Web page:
The family had rights to a silver mine not far from Dar E Lan. The mine had been abandoned after being overrun by monsters. That was a generation ago and those had claimed to be eye-witnesses were dead.

Daye acknowledged that he did not know the true story. He hoped that it was a tall tale spread by the family to discourage claim jumpers. It was possible that the mine had deserted because the silver ore had been exhausted. Or, perhaps the stories about monsters was true! Regardless, if Bo Jing resolved the mystery, he would be doing the family a great service.

Batzorig and Shoji asked to join the adventure. Sang and Han Bee also agreed to assist.

Daye’s servants showed Bo Jing and his friends the way to the mine cutting a path through the jungle in the foothills above Dar E Lan. Once the dark hole of the mine came in view, the servants returned to the city and the explorers were to left to rely on their courage.

There was a clearing in front of the mine, and several heaps of depleted ore. Among these piles, they found bones and the half-eaten carcass of a recently killed animals.

The heroes lit a lantern and ventured into the mine. A wide, well-worked passage led straight into the hillside, sloping steeply downwards and with evenly-spaced side passages. The party quickly explored these side passage, found that they terminated in dead ends and continued their way down. As the passage leveled off, the floor suddenly gave out beneath them. Sang fell into a deep chasm that had been covered by a sheet of canvas strewn with gravel. Shoji called out to him. He was hurt, but alive. The explorers had no rope, and Shoji encouraged Sang to climb out, if he could. Sang picked out a climbing route and began his re-ascent, encouraged by his companions. They never saw him alive again. They heard him fall again and then silence.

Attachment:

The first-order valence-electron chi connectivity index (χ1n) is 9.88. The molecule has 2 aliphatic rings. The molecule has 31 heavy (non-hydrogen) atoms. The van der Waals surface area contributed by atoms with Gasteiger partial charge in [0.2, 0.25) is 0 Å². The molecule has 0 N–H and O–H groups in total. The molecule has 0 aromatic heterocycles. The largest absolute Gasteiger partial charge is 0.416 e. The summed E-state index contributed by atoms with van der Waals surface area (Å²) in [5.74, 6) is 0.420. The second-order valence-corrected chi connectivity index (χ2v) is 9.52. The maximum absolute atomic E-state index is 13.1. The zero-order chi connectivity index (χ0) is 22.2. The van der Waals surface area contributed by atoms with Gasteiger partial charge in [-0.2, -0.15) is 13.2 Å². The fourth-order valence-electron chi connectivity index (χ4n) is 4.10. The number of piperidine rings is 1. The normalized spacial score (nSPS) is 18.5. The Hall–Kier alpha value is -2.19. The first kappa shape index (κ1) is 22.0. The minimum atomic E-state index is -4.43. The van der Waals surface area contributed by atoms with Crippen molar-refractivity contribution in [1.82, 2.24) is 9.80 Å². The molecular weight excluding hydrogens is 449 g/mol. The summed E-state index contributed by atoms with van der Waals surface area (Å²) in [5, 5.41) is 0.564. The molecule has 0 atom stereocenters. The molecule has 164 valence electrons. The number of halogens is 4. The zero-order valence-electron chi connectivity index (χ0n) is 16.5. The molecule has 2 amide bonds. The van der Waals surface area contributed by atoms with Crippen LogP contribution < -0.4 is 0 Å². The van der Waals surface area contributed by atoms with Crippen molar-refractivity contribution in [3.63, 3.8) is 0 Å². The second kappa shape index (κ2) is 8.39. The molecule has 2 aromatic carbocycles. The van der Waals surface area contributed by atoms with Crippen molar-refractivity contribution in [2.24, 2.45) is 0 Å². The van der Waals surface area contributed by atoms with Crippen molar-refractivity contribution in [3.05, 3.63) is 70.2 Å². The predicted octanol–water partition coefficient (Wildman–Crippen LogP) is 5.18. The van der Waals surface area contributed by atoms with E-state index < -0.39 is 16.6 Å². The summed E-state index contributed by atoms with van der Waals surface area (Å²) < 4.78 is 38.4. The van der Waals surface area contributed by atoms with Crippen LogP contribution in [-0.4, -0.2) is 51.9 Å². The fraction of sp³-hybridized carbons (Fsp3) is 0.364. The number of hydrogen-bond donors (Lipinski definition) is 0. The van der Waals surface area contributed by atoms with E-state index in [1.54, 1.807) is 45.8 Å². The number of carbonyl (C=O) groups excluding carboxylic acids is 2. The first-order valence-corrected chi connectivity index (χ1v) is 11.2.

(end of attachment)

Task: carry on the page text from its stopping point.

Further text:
Batzorig, a fearless climber offered to climb down into the pit and see if Sang was still alive. About halfway down, he lost his purchase on the slick walls of the chasm and also fell to his death. The survivors decided to leave the mine.

Back in the clearing, Bo Jing, Shoji, and Han Bee silently cooked a small, quiet supper. It was too dark to return to the city, They thought they should retrieve the bodies of their friends, but weren’t sure how. A unexpected guest joined them, a capricious, self-style magician of the jungle who, besides the other powers he boasted of, possessed a large of quantity of rope. He also knew that the mine was hope home to monsters, though he refused to describe them. “In the morning, we will all see them for ourselves.”

The next morning, the reformed band of explorers entered the mine. When they reached the chasm, the magician (who had refused to reveal his name) climbed down into the pit with an easy nimbleness that made him resemble a spider. Within seconds, he called down from the bottom of the pit that the friends were there, and as expected, dead. Bo Jing and Shoji threw down the ends of two ropes. The magician tied them round the bodies.